Israel Adesanya has entered the legacy making portion of his MMA career.
Adesanya, who is 22-0 at middleweight and earned his fourth UFC title defense at UFC 271 with a decision win over former champion Robert Whittaker, has reached a pivotal moment in his career. That point is where former UFC champions — and all-time UFC greats — like Demetrious Johnson, Georges St-Pierre, Anderson Silva and Jon Jones — found out they had been so good for so long that the fighters below them in the pecking order had come up the ranks training specifically to take the title from them.
That’s the point in a fighter’s career where they can separate themselves and be spoken about as the best to ever do it in their weight class. It’s also when things become very difficult for a fighter.
Sure, there’s increased scrutiny from the media and the fans when a fighter finds the level of success Adesanya is currently experiencing, but that’s just noise. That babble can be tuned out and dismissed. What can’t be discarded with a smirk and a shrug is the fact that every other fighter in the division who believes they can unseat Adesanya is analyzing every one of his fights and breaking down every movement the champion makes. Fighters from Whittaker through young up-and-comers like Nassourdine Imavov have Adesanya in their head and in their sights.
That puts a lot of pressure on a fighter and it can change the approach of a longtime champion. Most recently, we saw it change Jones.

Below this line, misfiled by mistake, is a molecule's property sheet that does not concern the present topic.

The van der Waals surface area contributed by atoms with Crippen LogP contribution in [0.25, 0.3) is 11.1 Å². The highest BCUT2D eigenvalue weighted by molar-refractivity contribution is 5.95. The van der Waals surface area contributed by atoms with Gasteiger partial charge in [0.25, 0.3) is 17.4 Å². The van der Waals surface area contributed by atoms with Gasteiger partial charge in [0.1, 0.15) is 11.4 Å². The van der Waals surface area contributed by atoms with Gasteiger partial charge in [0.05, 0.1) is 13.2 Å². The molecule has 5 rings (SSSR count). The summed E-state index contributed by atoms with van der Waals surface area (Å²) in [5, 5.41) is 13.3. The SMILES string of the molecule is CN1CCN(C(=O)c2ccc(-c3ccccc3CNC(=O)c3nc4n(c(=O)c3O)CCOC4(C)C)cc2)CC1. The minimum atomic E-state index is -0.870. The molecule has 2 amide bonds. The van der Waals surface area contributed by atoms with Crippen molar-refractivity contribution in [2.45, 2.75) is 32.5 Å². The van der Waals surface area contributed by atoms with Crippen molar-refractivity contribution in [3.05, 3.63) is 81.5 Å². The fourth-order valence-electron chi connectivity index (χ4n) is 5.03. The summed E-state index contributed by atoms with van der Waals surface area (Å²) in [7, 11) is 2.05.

Where once Jones fought to the strengths of his opponents, he slowly morphed into a fighter who employed a safer style. Jones went from daring his opponents to beat him with the best they had to a game plan where the defense of the title was the most important thing.
That’s not to say there’s anything wrong with that type of change. It’s 100 percent understandable. Knowing that UFC deals are structured wherein a champion makes exponentially more with the belt than without it might be a reason for the change in style. Age might also be a consideration. The recklessness, invincibility and conceit of youth eventually leaves even the most cocksure athlete. Preparation is also a consideration. The champ has to train to beat one opponent at a time. Meanwhile, every fighter below them is training, in one way or another, with unseating the titleholder in their mind from day one.
Adesanya has shown us he is an otherworldly talent. No fighter goes 22-0 in their weight class — with half of those wins coming in the UFC — by accident. He has separated himself from the rest of the 185-pound division in the UFC. There’s Adesanya and Whittaker and then a fairly wide chasm before the rest of the division comes into view. Now is the time for Adesanya to separate himself further from the rest of the weight division.
One way Adesanya won’t do that is via the logic he used in the UFC 271 post-fight press conference.
“You don’t do enough to win the title, you take the belt,” Adesanya said at the post-fight press conference. “This is not how this works.”
That’s a dangerous approach for a champion to take, because that is exactly how it works. The judges don’t — or at least, shouldn’t — give the champion any special consideration when scoring a fight. Thinking they do, and that a “close” fight will go to the reigning titleholder is a mistake.
Outside of Whittaker, Adesanya is in the same spot Anderson Silva was in when he was defending his title against over-matched fighters like Patrick Cote, Thales Leites and Demian Maia. With that, Adesanya has to decide how he wants to approach the next portion of his career. Does he want to take the Silva approach where he plays with his food and risks alienating fans — and maybe the UFC brass — or does he want to show his superior skill set and run over the fighters who are far from being his equal?
The decision Adesanya makes will go a long way toward how fans and media and perhaps some fighters consider his already decorated career when it comes to a close.